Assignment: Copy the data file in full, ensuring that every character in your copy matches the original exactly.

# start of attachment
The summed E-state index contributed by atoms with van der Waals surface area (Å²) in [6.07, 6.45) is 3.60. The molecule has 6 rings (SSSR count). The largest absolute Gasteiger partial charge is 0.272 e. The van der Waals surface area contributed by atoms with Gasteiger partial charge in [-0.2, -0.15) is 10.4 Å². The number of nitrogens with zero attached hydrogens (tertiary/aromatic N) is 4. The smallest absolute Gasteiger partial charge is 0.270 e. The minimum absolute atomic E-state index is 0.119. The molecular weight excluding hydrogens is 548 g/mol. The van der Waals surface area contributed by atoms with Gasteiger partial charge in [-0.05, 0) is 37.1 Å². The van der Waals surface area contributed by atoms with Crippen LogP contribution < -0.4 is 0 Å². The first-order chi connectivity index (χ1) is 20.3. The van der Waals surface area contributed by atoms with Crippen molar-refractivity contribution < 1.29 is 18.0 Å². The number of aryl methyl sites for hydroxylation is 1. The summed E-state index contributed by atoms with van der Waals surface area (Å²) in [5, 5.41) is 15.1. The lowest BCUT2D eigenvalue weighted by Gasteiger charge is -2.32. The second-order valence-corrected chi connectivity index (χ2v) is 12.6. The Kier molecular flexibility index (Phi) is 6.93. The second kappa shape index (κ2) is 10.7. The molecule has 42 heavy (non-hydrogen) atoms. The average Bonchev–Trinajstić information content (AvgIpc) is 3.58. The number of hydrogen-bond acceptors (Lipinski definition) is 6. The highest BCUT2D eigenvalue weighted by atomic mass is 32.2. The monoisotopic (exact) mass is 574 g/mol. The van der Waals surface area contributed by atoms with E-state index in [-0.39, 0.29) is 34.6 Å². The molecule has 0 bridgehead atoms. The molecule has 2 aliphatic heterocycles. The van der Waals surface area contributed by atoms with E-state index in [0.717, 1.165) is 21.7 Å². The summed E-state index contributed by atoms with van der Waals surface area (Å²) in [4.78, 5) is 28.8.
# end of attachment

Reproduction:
The summed E-state index contributed by atoms with van der Waals surface area (Å²) in [6.07, 6.45) is 3.60. The molecule has 6 rings (SSSR count). The largest absolute Gasteiger partial charge is 0.272 e. The van der Waals surface area contributed by atoms with Gasteiger partial charge in [-0.2, -0.15) is 10.4 Å². The number of nitrogens with zero attached hydrogens (tertiary/aromatic N) is 4. The smallest absolute Gasteiger partial charge is 0.270 e. The minimum absolute atomic E-state index is 0.119. The molecular weight excluding hydrogens is 548 g/mol. The van der Waals surface area contributed by atoms with Gasteiger partial charge in [-0.05, 0) is 37.1 Å². The van der Waals surface area contributed by atoms with Crippen LogP contribution < -0.4 is 0 Å². The first-order chi connectivity index (χ1) is 20.3. The van der Waals surface area contributed by atoms with Crippen molar-refractivity contribution < 1.29 is 18.0 Å². The number of aryl methyl sites for hydroxylation is 1. The summed E-state index contributed by atoms with van der Waals surface area (Å²) in [5, 5.41) is 15.1. The lowest BCUT2D eigenvalue weighted by Gasteiger charge is -2.32. The second-order valence-corrected chi connectivity index (χ2v) is 12.6. The Kier molecular flexibility index (Phi) is 6.93. The second kappa shape index (κ2) is 10.7. The molecule has 42 heavy (non-hydrogen) atoms. The average Bonchev–Trinajstić information content (AvgIpc) is 3.58. The number of hydrogen-bond acceptors (Lipinski definition) is 6. The highest BCUT2D eigenvalue weighted by atomic mass is 32.2. The monoisotopic (exact) mass is 574 g/mol. The van der Waals surface area contributed by atoms with E-state index in [-0.39, 0.29) is 34.6 Å². The molecule has 0 bridgehead atoms. The molecule has 2 aliphatic heterocycles. The van der Waals surface area contributed by atoms with E-state index in [0.717, 1.165) is 21.7 Å². The summed E-state index contributed by atoms with van der Waals surface area (Å²) in [4.78, 5) is 28.8.